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How to Find a Job after Moving to Ireland

So, you’re moving to the land that gave us Samuel Beckett, James Joyce & Guinness? Needless to say, you’re in for a treat. Ireland’s the place that has it all: beautiful natural landscapes, fantastic art & culture, and a history that would animate even the most indifferent of folks. Oh, and let’s not forget wonderful music that seems to amaze people in each corner of the world. Nowadays, there is no country without its own Irish (punk) band. Anyway, besides everything we’ve mentioned above (stuff you’re probably aware of already), you might wonder how one can find a job after moving to Ireland? If that’s the case, you’re in luck. We’ll show you everything there’s to know about the subject. Stick around!

A foreword

Even though the island isn’t so big, there’s a big heart pounding in each Irish citizen. They’re widely known for their hospitality, and you probably won’t have any trouble finding a gig after moving to Ireland. Besides the wholeheartedness of residents, Ireland enjoys something you’d call a favorable economic climate, which means there’s a lot of optimism in today’s Irish job market. Additionally, it should mean that companies are putting in quite an effort to attract and retain talent. Also, it’s not that necessary to organize employment and accommodation before arriving on the island. Still, it could prove helpful if you start the process in advance as much as possible. Since you’re reading this text, you’re already doing yourself a big favor. So, shall we get started on how to find a job after moving to Ireland?

Are you an EU resident?

As an EU resident, you’ll want to know that you can apply for any job vacancy in Ireland, even those in the public sector. When applying for work, EU nationals have the same treatment as other Irish-born job candidates. Also, there’s another benefit of coming from an EU country: you’ll receive access to EURES (European Employment Services) advisers. There are specially trained placement officers who work there in EURES. This European job mobility portal began as a co-operation job network between the European Commission and the public employment services of the EEA (European Economic Area) members. These advisers offer any information and advice to potential job seekers at no cost, which is undoubtedly good. Lastly, EU and EEA nationals can stay in Ireland and look for work even if they’re unemployed at the time. They can transfer their unemployment benefits from their home countries.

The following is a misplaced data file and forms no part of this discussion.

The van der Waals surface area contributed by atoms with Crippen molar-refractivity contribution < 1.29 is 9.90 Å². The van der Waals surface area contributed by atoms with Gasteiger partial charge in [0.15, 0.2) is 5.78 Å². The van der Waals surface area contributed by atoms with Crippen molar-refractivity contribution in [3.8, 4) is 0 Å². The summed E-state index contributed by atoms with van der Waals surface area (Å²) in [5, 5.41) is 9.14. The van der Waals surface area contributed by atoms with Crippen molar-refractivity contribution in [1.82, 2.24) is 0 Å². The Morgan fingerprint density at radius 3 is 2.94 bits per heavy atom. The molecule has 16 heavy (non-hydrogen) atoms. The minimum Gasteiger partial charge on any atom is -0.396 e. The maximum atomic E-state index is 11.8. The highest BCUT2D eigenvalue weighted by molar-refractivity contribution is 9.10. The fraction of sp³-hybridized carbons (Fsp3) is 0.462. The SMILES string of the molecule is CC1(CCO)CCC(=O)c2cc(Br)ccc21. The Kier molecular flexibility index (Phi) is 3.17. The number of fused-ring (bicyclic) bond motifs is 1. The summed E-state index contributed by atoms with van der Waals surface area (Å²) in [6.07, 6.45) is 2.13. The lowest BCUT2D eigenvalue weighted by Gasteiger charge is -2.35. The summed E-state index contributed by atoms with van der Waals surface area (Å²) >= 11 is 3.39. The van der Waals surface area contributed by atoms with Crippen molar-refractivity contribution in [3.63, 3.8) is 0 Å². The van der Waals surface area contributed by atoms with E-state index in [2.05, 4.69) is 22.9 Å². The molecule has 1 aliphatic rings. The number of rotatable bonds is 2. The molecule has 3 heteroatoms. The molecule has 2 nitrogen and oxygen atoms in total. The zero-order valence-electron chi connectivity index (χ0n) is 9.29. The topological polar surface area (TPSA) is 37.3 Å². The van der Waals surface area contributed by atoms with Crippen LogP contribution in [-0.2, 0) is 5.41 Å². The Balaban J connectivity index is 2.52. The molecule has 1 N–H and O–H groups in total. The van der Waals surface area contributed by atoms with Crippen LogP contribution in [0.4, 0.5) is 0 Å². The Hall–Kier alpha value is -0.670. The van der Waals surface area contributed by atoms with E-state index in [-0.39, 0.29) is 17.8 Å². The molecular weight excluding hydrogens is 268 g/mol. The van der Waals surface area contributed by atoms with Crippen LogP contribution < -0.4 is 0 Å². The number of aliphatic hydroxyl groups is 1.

What about non-EU residents?

Now, if you’re a non-EU resident, you’ll need to acquire a work permit. The Irish Department of Jobs, Enterprise, and Innovation is the right place to look for these permits. You’ll need to submit the offer of employment. Also, you’ll want to know that an Irish work permit lasts for two years and, of course, can be renewed after that. There’s also a little something that was called the Green Card. It’s basically critical skills permit that applies to skilled and experienced ex-pats that can significantly contribute to the Irish labor force. You’ll need to have a proposed salary of above €60k annually to be eligible for this permit.

A quick non-work-related tip

Let’s pause the article for a bit of advice you’ll probably find helpful. Also, let’s say there’s no time to waste once you’ve moved to another country. If you didn’t find a gig in advance, you’d have to invest some time in finding one. That said, one shouldn’t waste time forever unpacking. In other words: you’ll want to speed up the process and get it done quickly. Anyway, you’ll do yourself a big favor by labeling boxes before you hit the road. That way, you’ll handle the whole process without much stress. Okay, so we can now continue talking about finding a job after moving to Ireland.

A PPS number

You’ll also need to obtain a PPS number. Why? Well, because it’s also a requirement to work in this beautiful country. The thing is: your employers will pay tax and social security contributions on your behalf using this unique reference number. You can apply for it through the Department of Social Protection.

What about qualifications?

You might wonder how one checks their own professional qualification with the Irish branch of a professional body in question? Nothing to worry about! In Ireland, there’s a center called Quality and Qualifications Ireland. You’ll want to know that this center is a database of international qualifications. 

Where to look for a job in Ireland?

Now that you know basic details about what you need to have to find a job in Ireland let’s see where you can look for it.

The old-school way (newspapers)

You’ll want to start by browsing Irish newspapers. They’re a fantastic source of info regarding the let’s-find-a-job process. Anyway, if there are any vacant positions, they’re advertised on certain days. For instance, The Irish Times features job posts on Fridays. On the other hand, the Irish Independent does the same on Thursdays. Luckily, most of these also have websites specially designed for job seeker.

Job portals

Of course, the newspapers are only the beginning. You’ll also want to browse internet job portals such irishjobs.ie or stepstone.ie. There’s no need to emphasize the fact that most companies now recruit online, especially those in the IT sector.

Recruitment consultancy agencies?

These are a good choice for folks looking to fill vacant executive or professional positions (in dentistry, for example). Even if you still haven’t applied for permission to relocate and live in Ireland, these agencies will assist you. If you’re looking for a job in the government department or public body, feel free to contact the Commission for Public Service Appointments. You’ll want to know that they handle all the recruitment for the government, including the public bodies we’ve also mentioned.

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